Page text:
Admiral of Morality: My time in York

Monday, October 29, 2007

My time in York

Don Taylor, the Vicar Bishop of New York, recently returned from sabbatical at York, in the north of England. He reported about his time there for the Diocese in the recent issue of the diocesan magazine, which you can find here.

Bishop Taylor has served various parishes around the Church as deacon, assistant, rector, and bishop. He was born and raised in Jamaica, where he was greatly influenced by his paternal grandmother, Adina Taylor, and his headmaster, the Right Reverend Percival William Gibson, who later became Lord Bishop of Jamaica and ordained him to the Diaconate and to the Priesthood.

Bishop Taylor has always had a keen interest in evangelism. At his first posting, at St. Mary's in Kingston, Jamaica,the Parish grew from a tiny mission of about 50 souls to a large and flourishing Parish of over 2,000.

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I last took a sabbatical 19 years ago. Then the Bishop of the Virgin Islands, I spent a month at home reading and reflecting on the direction of my ministry. My wife was struggling with cancer at the time, and I needed to be close to her. Four years later, after my wife’s death, I was again planning a sabbatical when I was called to be the Vicar Bishop for New York City. It was suggested I defer sabbatical for a year; 13 years later, my time came. It was well worth the wait.

I spent June and July in “Old” York with the permission of the new Archbishop of York, His Grace, the Most Rev. and Rt. Hon. John M. Sentamu, an immigrant from Uganda. The Dean of York, the Very Rev. Keith Jones, and his wife, Viola, provided me housing in the deanery. The archbishop’s chaplain and the clergy of York Minster were generous with their time and advice.

The bishops and deans of the Northern Province opened doors for me and provided otherwise impossible insights. In two months, I also visited the dioceses of Blackburn, Bradford, Liverpool, Carlisle and Manchester.

“Evangelism in the Anglican Tradition,” is a passion of my ministry. For me, it involves proclaiming the Gospel of Jesus Christ; leading people to accept the claims of the Gospel; and leading such persons to use the gifts given them by the Hold Spirit to become full, active participants in the Christian community.

My zeal for evangelism has grown during my tenure in New York; its importance sharpened by the challenge of reaching immigrants from all over world. I focused my sabbatical on gaining a better understanding of this challenge. The way evangelism plays out may vary from one location to another, but each community of faith offers a unique perspective.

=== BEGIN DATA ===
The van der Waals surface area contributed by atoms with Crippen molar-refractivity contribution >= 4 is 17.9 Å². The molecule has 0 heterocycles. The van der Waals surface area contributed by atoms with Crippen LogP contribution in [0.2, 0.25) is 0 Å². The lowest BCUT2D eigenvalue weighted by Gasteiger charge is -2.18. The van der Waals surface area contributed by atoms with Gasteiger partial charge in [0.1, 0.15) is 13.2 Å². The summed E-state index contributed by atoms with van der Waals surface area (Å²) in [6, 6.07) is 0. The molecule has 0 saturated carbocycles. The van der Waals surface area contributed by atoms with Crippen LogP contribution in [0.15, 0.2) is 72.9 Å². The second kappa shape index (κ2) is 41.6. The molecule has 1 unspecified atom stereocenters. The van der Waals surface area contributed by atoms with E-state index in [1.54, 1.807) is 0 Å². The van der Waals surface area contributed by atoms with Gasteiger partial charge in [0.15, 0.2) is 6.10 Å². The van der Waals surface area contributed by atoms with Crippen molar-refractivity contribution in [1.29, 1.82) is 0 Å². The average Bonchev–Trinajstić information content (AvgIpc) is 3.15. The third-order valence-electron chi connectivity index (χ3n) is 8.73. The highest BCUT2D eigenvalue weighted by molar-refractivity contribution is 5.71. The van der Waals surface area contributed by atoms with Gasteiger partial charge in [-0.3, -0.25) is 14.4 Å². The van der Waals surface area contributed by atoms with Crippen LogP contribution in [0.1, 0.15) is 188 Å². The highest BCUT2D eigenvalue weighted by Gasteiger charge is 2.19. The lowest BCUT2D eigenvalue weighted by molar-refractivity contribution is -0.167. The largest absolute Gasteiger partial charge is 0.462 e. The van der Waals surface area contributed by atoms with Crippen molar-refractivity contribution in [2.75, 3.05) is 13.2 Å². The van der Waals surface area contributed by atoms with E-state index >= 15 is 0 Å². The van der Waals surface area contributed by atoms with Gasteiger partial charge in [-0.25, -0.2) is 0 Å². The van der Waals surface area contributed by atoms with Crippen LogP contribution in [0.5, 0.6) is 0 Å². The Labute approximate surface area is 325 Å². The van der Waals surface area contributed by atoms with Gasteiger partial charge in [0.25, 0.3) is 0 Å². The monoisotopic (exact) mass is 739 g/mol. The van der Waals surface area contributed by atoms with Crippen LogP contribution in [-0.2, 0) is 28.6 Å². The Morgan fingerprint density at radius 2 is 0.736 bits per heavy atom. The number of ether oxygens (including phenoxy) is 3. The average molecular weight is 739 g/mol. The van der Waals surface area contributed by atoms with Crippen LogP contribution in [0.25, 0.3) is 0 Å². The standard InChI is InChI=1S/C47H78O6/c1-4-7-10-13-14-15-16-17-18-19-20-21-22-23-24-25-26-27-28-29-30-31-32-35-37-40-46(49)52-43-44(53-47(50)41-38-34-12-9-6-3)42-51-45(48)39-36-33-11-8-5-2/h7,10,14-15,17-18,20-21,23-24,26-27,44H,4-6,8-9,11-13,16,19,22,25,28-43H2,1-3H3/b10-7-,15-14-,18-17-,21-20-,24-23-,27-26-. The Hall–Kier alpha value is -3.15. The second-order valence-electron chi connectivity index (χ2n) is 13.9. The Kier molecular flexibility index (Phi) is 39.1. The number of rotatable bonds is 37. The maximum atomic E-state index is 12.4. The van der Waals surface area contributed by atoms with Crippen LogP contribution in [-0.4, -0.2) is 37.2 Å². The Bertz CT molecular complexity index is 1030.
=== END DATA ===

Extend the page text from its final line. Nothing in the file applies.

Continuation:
Many of the dioceses of the Northern Province are working hard to teach the Gospel in constantly changing communities, and in places where immigrants are unfamiliar with the Gospel of Jesus Christ. York, where the Gospel has been proclaimed faithfully for more than a thousand years to a wide range of people, presented a good place for me to look, listen and learn. In many ways the challenges we face in New York are very much the same as they face in York; therefore we have much to share.

(I was fortunate to be in York when the General Synod of the Church of England met. As a visitor, seated in the gallery, I was able to see firsthand how the Church of England conducts business.)

How will this exposure enrich my ministry in New York? We face similar challenges.

New York and “Old” York are challenged to present the Gospel in a world that no longer places God at the center of its life; where non-Christian faiths compete with Christianity for people’s minds and souls, especially the young. Aware of this challenge, the Church of England implements a variety of programs–social service, education and advocacy–to expose people to Jesus’ love.

The Diocese of Bradford, which straddles a large Islamic community, presents a particular challenge. Here, interfaith dialogue has advanced an understanding of the fundamental tenets of Christian faith on many levels. I attended a Christian/Islamic relations seminar that opened my mind to important aspects of Islamic faith and culture.

I also made discoveries in mission and ministry. In rural areas, much the same as in New York, the Province of York cannot sustain one priest per parish. I met a priest who oversaw 11 small, rural congregations, but who was happy and fulfilled in his ministry. In many cases the yoking of congregations did not destroy the identity or the structure of the individual congregation. And the use lay ministers, non-stipendiary and retired clergy provided an added resource, further enriching the blend. In one instance, several small congregations shared a youth leader to provide otherwise absent Christian education and catechetical instruction.

Maintaining shared ministry necessitates a centralized structure, but I didn’t get the sense that it stifled or curtailed local, spontaneous initiative; rather it sparked conversation and removed the sense of isolation small congregations often feel. A central structure allows small congregations to focus on the mission of Jesus Christ, whereas strain diverts their energy from mission.

Lastly, I was deeply touched by the warm and generous affection the Church of England holds for The Episcopal Church, USA. Everywhere I went clergy and lay people went out of their way to show me that they love and cherish the TEC as part of the Anglican Communion.

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